[quote author="utcenter" date="1358702401"]To me it sounds like you need to build your own component, as I don't think there is an "out-of-the-box" solution in Qt to do everything you want to do. Good news is everything you want to do can indeed be done, but it will take time, especially if you are new.[/quote]
    Based on the above suggestions, I agree. So now that is one decision I can put behind me. I will continue down this path.

    [quote author="utcenter" date="1358702401"]
    And I get the feeling it will be much easier to do from scratch with a QStandardItemModel and your own SQL statements than if you try to wrap around QSqlTableModel.[/quote]
    You may be correct, but I prefer the other route because I think in the long it will be easier to maintain.

    I do appreciate both of your suggestions. I am going to pursue the wrapper/adapter route outlined by MuldeR. It may take me some time, but I'll post my code when it is complete.



  • There is no need to be cocky ;) especially when it is obvious you clearly don't understand the matter of the problem, and when it comes to programming, I'd rather not trust my "gut" - it is not an issue of intuition but one of experience. As you don't seem to have all that much of it, if I were you I'd go for the simpler and easier approach, especially considering that if you go for the other, you will still have to do everything you have to do in the simpler one plus a bit more.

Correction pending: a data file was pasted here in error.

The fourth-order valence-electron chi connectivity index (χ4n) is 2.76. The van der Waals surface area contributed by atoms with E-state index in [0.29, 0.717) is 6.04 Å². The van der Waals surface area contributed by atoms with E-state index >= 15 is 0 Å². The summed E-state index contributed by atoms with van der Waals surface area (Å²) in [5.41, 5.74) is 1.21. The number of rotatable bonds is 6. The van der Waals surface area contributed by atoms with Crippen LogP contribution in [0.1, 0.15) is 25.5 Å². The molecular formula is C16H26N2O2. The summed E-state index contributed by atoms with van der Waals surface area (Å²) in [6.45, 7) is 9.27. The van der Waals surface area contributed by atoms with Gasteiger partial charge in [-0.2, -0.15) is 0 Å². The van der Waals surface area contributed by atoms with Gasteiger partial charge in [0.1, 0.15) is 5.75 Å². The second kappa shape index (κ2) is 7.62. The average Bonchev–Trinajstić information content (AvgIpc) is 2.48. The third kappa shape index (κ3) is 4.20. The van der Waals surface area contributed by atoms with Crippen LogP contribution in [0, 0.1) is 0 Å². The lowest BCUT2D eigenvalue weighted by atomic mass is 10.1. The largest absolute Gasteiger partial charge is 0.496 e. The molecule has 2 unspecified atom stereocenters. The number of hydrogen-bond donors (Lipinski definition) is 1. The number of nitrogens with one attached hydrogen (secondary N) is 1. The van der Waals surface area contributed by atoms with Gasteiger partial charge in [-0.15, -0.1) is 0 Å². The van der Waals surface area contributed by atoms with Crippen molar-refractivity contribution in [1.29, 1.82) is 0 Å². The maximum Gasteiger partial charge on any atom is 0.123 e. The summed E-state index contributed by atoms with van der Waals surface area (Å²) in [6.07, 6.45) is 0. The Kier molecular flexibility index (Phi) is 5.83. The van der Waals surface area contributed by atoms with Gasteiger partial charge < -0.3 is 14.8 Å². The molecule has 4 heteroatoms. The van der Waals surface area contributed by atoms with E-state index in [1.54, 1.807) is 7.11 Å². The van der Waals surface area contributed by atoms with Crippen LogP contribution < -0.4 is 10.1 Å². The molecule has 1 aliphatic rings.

Here are a few things you didn't account for:

    • MuldeR's solution will not help you in any way to automatically keep sync between your SQL database and tree model as QSqlTableModel does, you will still have to do that yourself

    • wrapping around QSqlTableModel will most likely be much harder, because QSqlTableModel assumes tight interconnection with an SQL database, a lot of the tools that you will need to accomplish your task are absent from QSqlTableModel (e.g. there is no QSqlTableItem and so on) because that class was not intended to be worked with in that way. QStandardItemModel and QStandardItem on the other hand have a full API with everything you may need to accomplish your task.

    • QSqlTableModel still mirrors the SQL data, it is not the container of the data as you appear to think, just a wrapper to it, the data source is still the SQL database and QSqlTableModel still duplicates that in memory in order to show it

    • MuldeR's comment on my solution assumes the source to be other models, which I just used for the example, while also stating it could very well be a raw SQL database, in which case his argument about additional work to keep all models in sync is not valid because you don't need to do that, there are no multiple models to keep in sync, it is just the one tree model and the SQL database exactly as it would be in his solution, you will need the same amount of logic to do this as with his solution. His comment doesn't regard the sync between YOUR custom tree model and the SQL database in absolutely in any way